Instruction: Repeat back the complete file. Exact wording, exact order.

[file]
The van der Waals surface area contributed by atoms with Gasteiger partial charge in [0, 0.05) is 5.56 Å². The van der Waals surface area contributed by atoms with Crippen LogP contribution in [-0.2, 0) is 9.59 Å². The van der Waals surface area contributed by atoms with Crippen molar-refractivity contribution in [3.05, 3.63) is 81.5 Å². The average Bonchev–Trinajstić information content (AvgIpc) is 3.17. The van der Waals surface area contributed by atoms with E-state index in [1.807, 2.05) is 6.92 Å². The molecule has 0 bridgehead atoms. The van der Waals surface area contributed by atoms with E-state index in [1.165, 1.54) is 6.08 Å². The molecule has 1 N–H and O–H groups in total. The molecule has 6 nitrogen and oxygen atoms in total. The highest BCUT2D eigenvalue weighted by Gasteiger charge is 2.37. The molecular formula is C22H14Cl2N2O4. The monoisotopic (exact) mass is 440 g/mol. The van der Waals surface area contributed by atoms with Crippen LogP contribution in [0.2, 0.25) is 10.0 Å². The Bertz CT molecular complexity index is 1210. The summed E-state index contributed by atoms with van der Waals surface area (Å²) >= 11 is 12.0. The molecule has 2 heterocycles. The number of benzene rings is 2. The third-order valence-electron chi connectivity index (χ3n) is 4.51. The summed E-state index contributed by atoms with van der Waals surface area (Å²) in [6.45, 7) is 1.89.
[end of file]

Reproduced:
The van der Waals surface area contributed by atoms with Gasteiger partial charge in [0, 0.05) is 5.56 Å². The van der Waals surface area contributed by atoms with Crippen LogP contribution in [-0.2, 0) is 9.59 Å². The van der Waals surface area contributed by atoms with Crippen molar-refractivity contribution in [3.05, 3.63) is 81.5 Å². The average Bonchev–Trinajstić information content (AvgIpc) is 3.17. The van der Waals surface area contributed by atoms with E-state index in [1.807, 2.05) is 6.92 Å². The molecule has 0 bridgehead atoms. The van der Waals surface area contributed by atoms with E-state index in [1.165, 1.54) is 6.08 Å². The molecule has 1 N–H and O–H groups in total. The molecule has 6 nitrogen and oxygen atoms in total. The highest BCUT2D eigenvalue weighted by Gasteiger charge is 2.37. The molecular formula is C22H14Cl2N2O4. The monoisotopic (exact) mass is 440 g/mol. The van der Waals surface area contributed by atoms with Crippen LogP contribution in [0.2, 0.25) is 10.0 Å². The Bertz CT molecular complexity index is 1210. The summed E-state index contributed by atoms with van der Waals surface area (Å²) >= 11 is 12.0. The molecule has 2 heterocycles. The number of benzene rings is 2. The third-order valence-electron chi connectivity index (χ3n) is 4.51. The summed E-state index contributed by atoms with van der Waals surface area (Å²) in [6.45, 7) is 1.89.